Throw away everything you learned.

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"The rain is neither ironic nor not ironic; it's simply rain. That simple rain, however, is placed in a context where its conventional associations are upended." How to Read Literature like a Professor by Thomas C. Foster chapter 26 page 239
When I first read this line, I was utterly shocked. I am used to Foster contradicting himself quite a bit but I had thought that he had completely gone nuts. How could everything that he had been trying to explain about symbols and signs all of a sudden be thrown out of the window? 
As I kept reading the chapter, I began to find it interesting that the more irony there is in a story, the more Fosters whole entire book is basically useless. The fact that he even acknowledges the fact made it even better: "In other words, every chapter in this boo goes out the window when irony comes in the door. " I would have never thought of something like that. It almost makes me think that all the stuff that was previously learned was a joke to a point. If irony can wipe out of Fosters teachings, then what else can?


Andrew Adams said:

Your point reminds me of when Sigmund Freud said "Sometimes a cigar is just a cigar." Sometimes rain is just rain, sometimes it is ironic rain. That's what I feel is a big problem when trying to write a book laying out "rules" for literature. However, I do feel that this book is more about getting more out of books than trying to be a rule book, so in that capacity it is useful.

As for what else could wipe out his teachings, I'm sure there is at least one more thing that could. Loop holes are pretty much impossible to avoid when talking about something as ambiguous as literature.

I don't think you can even have loopholes for literature, since there really are no "rules" in the first place. I think it's like they said in Pirates of the Caribbean about the pirate code: "They're more like guidelines than actual rules."
Rain can be symbolic, but it doesn't have to be. The fact that it has in the past but is not in A Farewell to Arms produces the irony. If there were no expectations to begin with, then there would be no irony, because irony is all about contradicting expectations. I don't think you could even have this chapter on irony if you didn't have all the chapters before that explain what you should traditionally expect from different devices in literature. In a world without expectations, Alanis Morissette would not have been able to write that song. You would have no reason to expect that it wouldn't rain on your wedding day, because nothing in your life experience would tell you that wedding days should be sunny and perfect. I could go on and on with that song, but I won't take up too much space on your blog. Anyway, I think it's really the whole rest of the book that makes the chapter on irony possible. And here's a link to the song I'm referencing:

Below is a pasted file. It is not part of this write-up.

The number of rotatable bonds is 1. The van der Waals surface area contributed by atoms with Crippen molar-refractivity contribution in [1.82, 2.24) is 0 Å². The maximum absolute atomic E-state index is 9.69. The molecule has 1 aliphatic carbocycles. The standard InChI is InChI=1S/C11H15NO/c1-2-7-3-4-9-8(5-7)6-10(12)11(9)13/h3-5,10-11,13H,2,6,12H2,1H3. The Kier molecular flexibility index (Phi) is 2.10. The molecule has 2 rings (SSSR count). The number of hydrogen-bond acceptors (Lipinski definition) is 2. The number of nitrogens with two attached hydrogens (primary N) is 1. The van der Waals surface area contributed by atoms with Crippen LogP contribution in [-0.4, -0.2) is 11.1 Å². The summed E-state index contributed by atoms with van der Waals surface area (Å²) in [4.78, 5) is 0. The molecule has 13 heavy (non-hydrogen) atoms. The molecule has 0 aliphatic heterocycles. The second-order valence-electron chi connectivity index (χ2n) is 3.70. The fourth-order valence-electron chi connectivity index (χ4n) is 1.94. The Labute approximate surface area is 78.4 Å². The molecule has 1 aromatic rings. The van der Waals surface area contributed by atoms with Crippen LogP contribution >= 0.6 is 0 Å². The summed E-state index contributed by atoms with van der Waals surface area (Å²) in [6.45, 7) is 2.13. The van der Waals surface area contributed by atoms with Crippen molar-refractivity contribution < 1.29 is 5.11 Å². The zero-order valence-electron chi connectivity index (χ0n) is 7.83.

Rebecca Marrie said:

Honestly, Foster's extreme contradictions are driving me insane. I mean, I understand that his ideas will work in some cases and not others, but why does he even bother voicing his unproven opinions? Every book is subject to a different way of interpretation. Their is no foolproof method.

Carlos Peredo said:

You're so right. You can't ever make rules for literature because everyone will want to break it. To answer your question, authors can also make the whole thing fly out the window. Any author can say "I'm tired of symbol X meaning Y so let me do the exact opposite."

You guys have hit on exactly why I assign Foster. He knows that the best way to read literature is with an open mind, with the knowledge that you will have to defend every interpretation you wish to make. We can't expect to find a book of rules that work every time, because as Carlos notes, any rule that works even most of the time will be a target for some creative writer who sees an opportunity to surprise the readers and make them think.

Note also, the supreme irony that Foster invokes, when eh says that irony makes his own book useless. He knows exactly what he's doing -- he's refusing to give you The Right Answer that you can memorize for a multiple choice quiz.

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